Comment: Senate’s drug-price reforms would limit access

This piece was originally published by the Everett Herald here.

By Jeff Peterson / For The Herald

The patients I treat as a rheumatologist, most of whom are seniors or immune-compromised, face a great number of challenges navigating daily life.

The questions that many Americans have confronted since the onset of the covid pandemic about whether to engage in public spaces or what to do if an unexpected illness imposes economic insecurity, are questions that autoimmune disease patients face daily. For these individuals, access to medicine is a prerequisite for participating in activities that most people take for granted. Unfortunately, new restrictions soon to be imposed on medicines by the “reconciliation” bill currently being debated in the U.S. Senate would reduce the number of therapeutic options available to patients, and permanently shutter clinical practices in already under resourced Washington communities.

Previously known as the Build Back Better Act, the newly revived Senate compromise bill has been winnowed down over the last 15 months to a cynical shadow of its former self; dedicated to achieving federal deficit reduction at the expense of chronically ill patients and the community clinicians who serve them. Simply put, the legislation allows Medicare to lower reimbursement rates for medications that must be administered in a doctor’s office to treat diseases such as arthritis and cancer. Many community clinics are already on the brink of insolvency, and if this legislation passes, some will simply close after going underwater, or stop carrying medicines that cost more to administer than the clinic would receive in renumeration from the federal government.

Medicare will spend less money on providing treatments for Americans this way, but in exchange for major access problems for patients living in rural areas, or for individuals lacking transportation options. As fewer and fewer clinical sites offer the treatments that patients need, many will be forced to travel hours away from work or home to find infusion medication for their complex chronic illnesses.

If senators were serious about using this opportunity to improve therapeutic access, they wouldn’t undermine clinical care networks reliant on Medicare’s existing “buy-and-bill” fee structures and methodology. When Congress wants to explore different, or value-based, reimbursement models, they should partner with physicians in a way that preserves networks of care around vulnerable patient populations while legislative adjustments are being made.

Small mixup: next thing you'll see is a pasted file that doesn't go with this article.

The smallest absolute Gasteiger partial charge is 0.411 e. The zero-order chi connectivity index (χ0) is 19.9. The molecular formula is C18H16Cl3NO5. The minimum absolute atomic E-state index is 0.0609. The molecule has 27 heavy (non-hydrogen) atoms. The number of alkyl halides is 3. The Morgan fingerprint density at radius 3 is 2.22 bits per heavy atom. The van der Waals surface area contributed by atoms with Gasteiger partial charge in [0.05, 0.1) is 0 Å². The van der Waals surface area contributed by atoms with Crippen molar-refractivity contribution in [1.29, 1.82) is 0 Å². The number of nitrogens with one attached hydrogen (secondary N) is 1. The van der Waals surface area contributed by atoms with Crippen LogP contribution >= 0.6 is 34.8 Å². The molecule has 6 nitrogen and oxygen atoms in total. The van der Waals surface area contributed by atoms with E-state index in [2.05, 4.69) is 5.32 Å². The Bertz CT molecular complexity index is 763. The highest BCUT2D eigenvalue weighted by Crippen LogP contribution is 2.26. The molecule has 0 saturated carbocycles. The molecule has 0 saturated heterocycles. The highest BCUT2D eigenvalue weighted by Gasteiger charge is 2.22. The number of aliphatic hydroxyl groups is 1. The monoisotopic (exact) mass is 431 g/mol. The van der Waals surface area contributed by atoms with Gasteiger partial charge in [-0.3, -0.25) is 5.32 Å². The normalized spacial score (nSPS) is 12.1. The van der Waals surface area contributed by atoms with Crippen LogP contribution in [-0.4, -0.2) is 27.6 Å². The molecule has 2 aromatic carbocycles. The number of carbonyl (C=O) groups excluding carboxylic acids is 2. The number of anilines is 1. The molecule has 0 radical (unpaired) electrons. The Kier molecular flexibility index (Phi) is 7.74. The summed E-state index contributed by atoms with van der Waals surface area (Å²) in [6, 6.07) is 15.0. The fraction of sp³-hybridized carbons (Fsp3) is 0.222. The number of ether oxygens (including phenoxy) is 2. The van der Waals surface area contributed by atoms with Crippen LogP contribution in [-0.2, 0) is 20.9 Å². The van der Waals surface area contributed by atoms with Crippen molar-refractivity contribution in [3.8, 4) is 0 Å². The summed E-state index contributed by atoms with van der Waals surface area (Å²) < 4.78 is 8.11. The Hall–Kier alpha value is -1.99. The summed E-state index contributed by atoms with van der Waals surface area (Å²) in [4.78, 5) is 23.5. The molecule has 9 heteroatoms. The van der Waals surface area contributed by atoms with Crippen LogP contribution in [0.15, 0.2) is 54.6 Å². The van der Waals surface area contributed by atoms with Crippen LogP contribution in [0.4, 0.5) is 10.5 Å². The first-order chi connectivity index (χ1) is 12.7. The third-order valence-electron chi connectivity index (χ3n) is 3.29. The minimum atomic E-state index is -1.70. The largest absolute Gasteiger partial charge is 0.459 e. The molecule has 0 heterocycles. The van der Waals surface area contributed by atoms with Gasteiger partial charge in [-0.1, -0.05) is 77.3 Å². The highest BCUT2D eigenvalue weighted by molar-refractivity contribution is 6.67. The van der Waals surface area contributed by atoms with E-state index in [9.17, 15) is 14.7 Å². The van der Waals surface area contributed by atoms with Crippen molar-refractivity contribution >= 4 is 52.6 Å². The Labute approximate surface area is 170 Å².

Instead, Senate negotiators removed traditional pathways for patients and clinicians to even provide feedback on how these downward adjustments would impact local communities. Bad politics often follows bad policymaking, but rarely in a high-stakes election year when pocketbook concerns are top of mind for most working families. It seems clear that lawmakers aren’t interested in listening, so we must find other ways to make our voices heard.

To make matters worse, every credible analysis of the Senate bill, including the most recent one performed by the independent Congressional Budget Office, indicates that the policies now being rushed through the Senate will stifle new therapeutic discovery and lead to fewer cures coming to market in the coming years.

It’s unconscionable that elected officials would hamstring our domestic life science innovation ecosystem as we continue to grapple with ever-evolving variants of covid-19. It took 30 years of research to develop the mRNA technology that undergirds our contemporary vaccine delivery platforms; work that started long before anyone had an inkling of the toll the pandemic would take on humanity.

Today, Americans have access to 90 percent of new treatments and cures. In countries that employ cost-cutting tactics similar to what the Senate is contemplating, patients have access to fewer new medicines and wait longer to get them. For patients with terminal illness, and for those still waiting for a cure, therapeutic access is a life-or-death proposition.

Washington patients deserve better than a rushed reconciliation bill that fails to account for important nuances in our health care delivery system. Instead of undermining community physician practices and taking away medicines from patients to achieve budget deficit reduction goals, Congress should go back to the drawing board to craft legislation that will lower out-of-pocket costs for patients and promote innovative approaches to the next frontier of new medical discovery.

Dr. Jeff Peterson is the president of the Washington Rheumatology Alliance.